Jet Vs. Turboprop
Given that major airlines fly jets, you'd think that they'd want pilots with jet experience, but it really doesn't matter. A turbine airplane is a turbine airplane, whether it's swinging propellers or high-bypass turbofans. In terms of career expectations, neither really gives you a leg up.
That said, there are a few generalizations that can be made. Jet flying is typically easier, given that you're cruising at an altitude above most of the turbulence, icing, and storms. You'll be flying longer stage lengths, so you can relax more than a turboprop pilot. As a turboprop pilot, you can expect to slog through lots of turbulence & ice, pick your way around big thunderstorms at uncomfortable altitudes, perform lots of takeoffs and landings, and fly lots of approaches, many of them non-precision approaches to podunk airports. Oh, and if you're flying a smaller turboprop you may not have an autopilot. So I'd say turboprop flying is harder than jet flying, but much better experience for you - and that's experience that you can point out at any interview, when they ask why they should hire you instead of the jet captain.
So, how long is all this gonna take, you ask? Good question; nobody has a good answer. The aviation industry has always been cyclical, but this really is the worst downturn yet. It remains to be seen how long it'll take the industry to recover, and what it'll look like when it does. I can give you some rough numbers based on current conditions, and hopefully things will pick up and your career progresses faster. My own philosophy is to plan for the worst & hope for the best.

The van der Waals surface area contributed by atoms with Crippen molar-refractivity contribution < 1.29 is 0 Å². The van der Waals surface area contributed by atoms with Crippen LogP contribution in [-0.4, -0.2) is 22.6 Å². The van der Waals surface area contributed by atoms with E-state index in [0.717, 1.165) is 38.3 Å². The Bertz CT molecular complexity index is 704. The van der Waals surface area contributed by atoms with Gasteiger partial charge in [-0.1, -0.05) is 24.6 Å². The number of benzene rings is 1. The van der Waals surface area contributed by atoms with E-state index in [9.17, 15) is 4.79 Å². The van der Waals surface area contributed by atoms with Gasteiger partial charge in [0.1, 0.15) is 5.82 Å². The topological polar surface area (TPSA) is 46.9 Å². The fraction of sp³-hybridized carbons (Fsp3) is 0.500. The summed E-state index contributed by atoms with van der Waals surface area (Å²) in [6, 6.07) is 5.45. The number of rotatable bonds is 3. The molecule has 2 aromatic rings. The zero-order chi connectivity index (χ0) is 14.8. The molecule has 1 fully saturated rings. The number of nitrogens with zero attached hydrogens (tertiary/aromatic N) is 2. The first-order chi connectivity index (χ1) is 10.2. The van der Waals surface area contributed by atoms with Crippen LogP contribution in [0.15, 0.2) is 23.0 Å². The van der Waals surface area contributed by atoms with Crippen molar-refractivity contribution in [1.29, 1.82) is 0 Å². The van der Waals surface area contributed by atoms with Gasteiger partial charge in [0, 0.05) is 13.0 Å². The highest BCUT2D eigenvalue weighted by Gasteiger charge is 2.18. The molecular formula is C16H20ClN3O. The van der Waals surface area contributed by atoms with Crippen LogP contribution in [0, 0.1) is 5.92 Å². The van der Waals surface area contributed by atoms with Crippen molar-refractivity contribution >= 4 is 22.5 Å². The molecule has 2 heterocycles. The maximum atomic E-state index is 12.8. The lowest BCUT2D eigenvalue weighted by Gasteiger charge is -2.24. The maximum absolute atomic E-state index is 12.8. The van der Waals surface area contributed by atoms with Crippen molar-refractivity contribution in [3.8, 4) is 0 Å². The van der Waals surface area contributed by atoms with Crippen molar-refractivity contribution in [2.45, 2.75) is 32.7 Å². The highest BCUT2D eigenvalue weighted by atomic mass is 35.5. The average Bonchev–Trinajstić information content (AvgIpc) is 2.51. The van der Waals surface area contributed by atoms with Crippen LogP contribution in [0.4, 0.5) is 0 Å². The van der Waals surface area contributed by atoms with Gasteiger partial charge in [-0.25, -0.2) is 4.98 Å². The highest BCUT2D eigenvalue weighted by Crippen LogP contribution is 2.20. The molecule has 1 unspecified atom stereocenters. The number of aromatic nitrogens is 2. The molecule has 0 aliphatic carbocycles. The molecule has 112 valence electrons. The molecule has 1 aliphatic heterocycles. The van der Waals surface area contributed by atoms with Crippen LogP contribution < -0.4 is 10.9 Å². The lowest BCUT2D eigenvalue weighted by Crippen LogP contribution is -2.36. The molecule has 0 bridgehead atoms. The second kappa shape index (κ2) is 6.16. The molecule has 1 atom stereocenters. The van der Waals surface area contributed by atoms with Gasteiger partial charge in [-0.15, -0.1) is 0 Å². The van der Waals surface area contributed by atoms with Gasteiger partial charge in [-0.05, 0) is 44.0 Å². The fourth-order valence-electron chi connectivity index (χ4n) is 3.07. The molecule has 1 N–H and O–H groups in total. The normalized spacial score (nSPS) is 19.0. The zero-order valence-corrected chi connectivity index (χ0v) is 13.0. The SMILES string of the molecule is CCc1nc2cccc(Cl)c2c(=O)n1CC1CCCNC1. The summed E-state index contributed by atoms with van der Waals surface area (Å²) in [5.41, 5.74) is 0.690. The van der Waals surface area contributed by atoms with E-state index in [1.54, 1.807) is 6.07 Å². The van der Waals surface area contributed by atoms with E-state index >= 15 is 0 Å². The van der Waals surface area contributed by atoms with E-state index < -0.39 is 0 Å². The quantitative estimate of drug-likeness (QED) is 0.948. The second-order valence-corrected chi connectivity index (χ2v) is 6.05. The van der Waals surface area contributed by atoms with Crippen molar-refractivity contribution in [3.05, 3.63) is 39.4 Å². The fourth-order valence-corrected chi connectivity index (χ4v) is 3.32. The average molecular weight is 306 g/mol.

If you go the regional route, I'd plan on instructing at least until 1000 hours total time. If you get hired sooner, great, but don't plan on it. From go from a freshly minted CFI with 300 hours to breaking 1000 hours will take from 6 months (116 hrs/mo) to 18 months (38 hrs/mo). It just depends on how busy of a school you're at. I personally took about 15 months, only 5 months of which was full-time instructing (was finishing my college degree). If you want to get on with a freight operation, plan on another 200 hours. During this time you'll need to get at least 100 hours of multi-engine time, either by instructing or buying a block of time.
Although some regionals have ridiculously low upgrade time (I believe I've already made my views clear on them...), that really only applies to experienced newhires since most also require 2500 hours total time to upgrade. Therefore, if you're hired on with 1000 hours, you'd need to spend 1500 hours in the right seat. That'll usually take at least 18 months, so you should consider that the absolute shortest upgrade time. It could range up to 6 years (Horizon, American Eagle) but a good average would be 3 years.
You'd have 1000 hours turbine PIC after 12 months - 2 years as captain. Depending on how long you spent as a FO, you'd have 3500-6500 hours total time by then, so you'd be well qualified to apply for major airline jobs. Total time since beginning flight instructing: between 48 months and 9.5 years. I'd put the average at 6 years - 1 as CFI, 3 as regional FO, 2 as regional CA.